The student news site of Eastern Illinois University in Charleston, Illinois.

The Daily Eastern News

The student news site of Eastern Illinois University in Charleston, Illinois.

The Daily Eastern News

The student news site of Eastern Illinois University in Charleston, Illinois.

The Daily Eastern News


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Creating repurposed art with Hadley Clark

Mackenzie Fehrenbacher
Hadley Clark presents on her studio practice at Tarble Art Center Thursday evening.

The Tarble Arts Center holds many events and displays, but on Sept. 28, a special guest gave a presentation entitled “Art Speaks.”

Hadley Clark, an artist with an educational background in painting as well as garment design and construction, shared her journey with her art through a collection of stories and imagery.  

The event had a large turnout, and guests were asked to indulge in the drinks and snacks provided at the entrance. The event lasted from 5 p.m. to 6:30 p.m. Clark’s unique story gave the audience insight concerning providing a purpose to discarded material.  

Through a series of images and videos, Clark gave the audience her path and interest. Art can take on many forms, but Clark’s specialty is Fashion. She uses fashion to create her own take on art.  

Clark has always connected with clothes, “Ever since I was little, my mother would sew our clothes, and I loved how I could take two different articles of clothing and piece them together, creating a new garment.”  

She had a love for clothes and every material; she wanted to be in the world of fashion and art. She knew she wanted to harness love in her own powerful way.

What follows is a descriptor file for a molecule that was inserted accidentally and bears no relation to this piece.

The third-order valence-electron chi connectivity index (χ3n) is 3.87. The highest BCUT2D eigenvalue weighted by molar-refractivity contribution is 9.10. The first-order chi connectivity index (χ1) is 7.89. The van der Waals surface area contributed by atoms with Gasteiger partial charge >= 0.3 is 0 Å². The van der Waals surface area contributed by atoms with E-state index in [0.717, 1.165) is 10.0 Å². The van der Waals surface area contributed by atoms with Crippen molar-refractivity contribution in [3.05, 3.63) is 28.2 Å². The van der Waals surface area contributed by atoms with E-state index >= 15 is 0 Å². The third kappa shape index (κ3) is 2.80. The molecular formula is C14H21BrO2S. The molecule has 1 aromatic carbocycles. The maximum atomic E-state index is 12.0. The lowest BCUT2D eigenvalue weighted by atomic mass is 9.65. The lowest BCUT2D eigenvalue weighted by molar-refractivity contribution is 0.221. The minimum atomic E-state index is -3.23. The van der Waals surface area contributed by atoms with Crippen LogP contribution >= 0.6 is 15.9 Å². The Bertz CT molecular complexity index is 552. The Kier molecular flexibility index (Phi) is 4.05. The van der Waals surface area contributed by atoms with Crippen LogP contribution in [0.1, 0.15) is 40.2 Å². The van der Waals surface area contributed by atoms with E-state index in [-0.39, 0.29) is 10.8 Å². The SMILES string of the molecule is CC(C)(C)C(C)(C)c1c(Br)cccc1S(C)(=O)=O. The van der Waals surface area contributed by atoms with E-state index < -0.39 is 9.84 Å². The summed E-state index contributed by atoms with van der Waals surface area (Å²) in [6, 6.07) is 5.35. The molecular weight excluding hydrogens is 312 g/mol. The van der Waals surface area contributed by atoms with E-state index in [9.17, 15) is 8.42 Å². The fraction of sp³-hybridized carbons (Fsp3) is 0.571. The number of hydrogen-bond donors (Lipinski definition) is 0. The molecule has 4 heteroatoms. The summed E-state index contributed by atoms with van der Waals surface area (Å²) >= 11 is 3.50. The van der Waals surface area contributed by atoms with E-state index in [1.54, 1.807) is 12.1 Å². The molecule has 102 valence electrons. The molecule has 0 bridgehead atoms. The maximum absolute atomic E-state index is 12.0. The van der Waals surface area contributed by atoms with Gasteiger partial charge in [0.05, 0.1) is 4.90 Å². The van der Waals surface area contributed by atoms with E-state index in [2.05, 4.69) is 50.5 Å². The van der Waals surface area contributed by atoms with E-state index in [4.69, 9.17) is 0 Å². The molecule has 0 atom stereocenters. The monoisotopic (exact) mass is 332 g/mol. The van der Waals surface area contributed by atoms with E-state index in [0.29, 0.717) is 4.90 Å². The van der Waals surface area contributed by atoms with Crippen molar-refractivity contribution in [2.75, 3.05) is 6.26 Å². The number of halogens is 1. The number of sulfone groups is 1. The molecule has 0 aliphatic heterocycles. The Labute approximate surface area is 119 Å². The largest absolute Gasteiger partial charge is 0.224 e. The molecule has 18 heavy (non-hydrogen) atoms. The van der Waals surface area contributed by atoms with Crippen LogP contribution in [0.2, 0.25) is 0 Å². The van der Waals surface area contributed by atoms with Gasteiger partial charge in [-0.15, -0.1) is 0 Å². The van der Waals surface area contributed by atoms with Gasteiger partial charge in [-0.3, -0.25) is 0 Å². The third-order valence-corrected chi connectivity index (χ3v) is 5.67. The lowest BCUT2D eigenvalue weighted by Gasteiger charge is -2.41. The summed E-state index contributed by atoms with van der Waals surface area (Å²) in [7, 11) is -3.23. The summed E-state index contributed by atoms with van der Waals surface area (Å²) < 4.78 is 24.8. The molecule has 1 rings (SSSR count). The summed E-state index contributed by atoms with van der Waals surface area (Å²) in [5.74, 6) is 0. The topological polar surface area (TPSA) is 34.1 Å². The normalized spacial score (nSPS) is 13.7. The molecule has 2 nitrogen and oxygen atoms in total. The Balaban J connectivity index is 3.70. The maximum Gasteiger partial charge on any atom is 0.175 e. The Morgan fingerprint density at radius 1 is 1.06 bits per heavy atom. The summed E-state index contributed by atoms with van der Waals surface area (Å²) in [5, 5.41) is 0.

Clark presented how she gives purpose to old discards. Having a presence to absence built a sanctuary for both her and her practice. Art is her life, so Clark focused on how she could change the capitalistic fringe regarding textile waste. 

Her pieces of art were shown to the audience. The first art piece she recognized was titled “Till Death Do Us Part” and consisted of models wearing clothes made with textile waste. Although this was a non-traditional way to make clothes, Clark wanted to capture the active waste from clothing materials.  

“Clothes carry us through the world we live in,” Clark said during her presentation.  

Clark opened a store/art installation in Kansas City, Missouri. It was foreign to people living in her community, and understanding the art took some time. With the cultivation of her store, Clark wanted to explore her options for putting her art out for the world. 

She set up an Instagram account that started to kick off. It provided an outlet for her to meet other artists. “As a creator, you want to find more of your people,” said Clark.  

She was creating pieces of clothing that were meant to have an underlying meaning rather than for a person to wear.

One example of this is a motorcycle jacket that is connected to a set of curtains. Between the jacket and curtains surfaced the original fabric of the curtains and jacket. The art connected the final piece along with the scraps it took to make.  

In Feb. of 2023, Clark opened her own studio. She made herself a set of rules for her space, and she tries to obey them to this day.

For one of her rules, she wrote, “This is not a space of productivity; this is a space of deep connection in a pace that suits the timeline of the thoughts and physical manufacturing.” She now holds sewing classes and workshops in her studio.  

Clark has made distinctive art throughout her career, and you can view her passion on her website,, or her Instagram: @hadleyaclark.

On Sept. 30, Tarble will be hosting a space from 1 p.m. to 4 p.m. where people can bring scraps of clothes, preferably woven, to turn them into new articles of clothing! 


Jacob Adcock can be reached at 581-2812 or at [email protected].

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About the Contributors
Jacob Adcock
Jacob Adcock, Reporter
Jacob Adcock is a freshman English education major. This is his first year at The News.
Mackenzie Fehrenbacher
Mackenzie Fehrenbacher, Photographer
Mackenzie Fahrenbacher is a sophomore public relations major. This is her first year at The News. 

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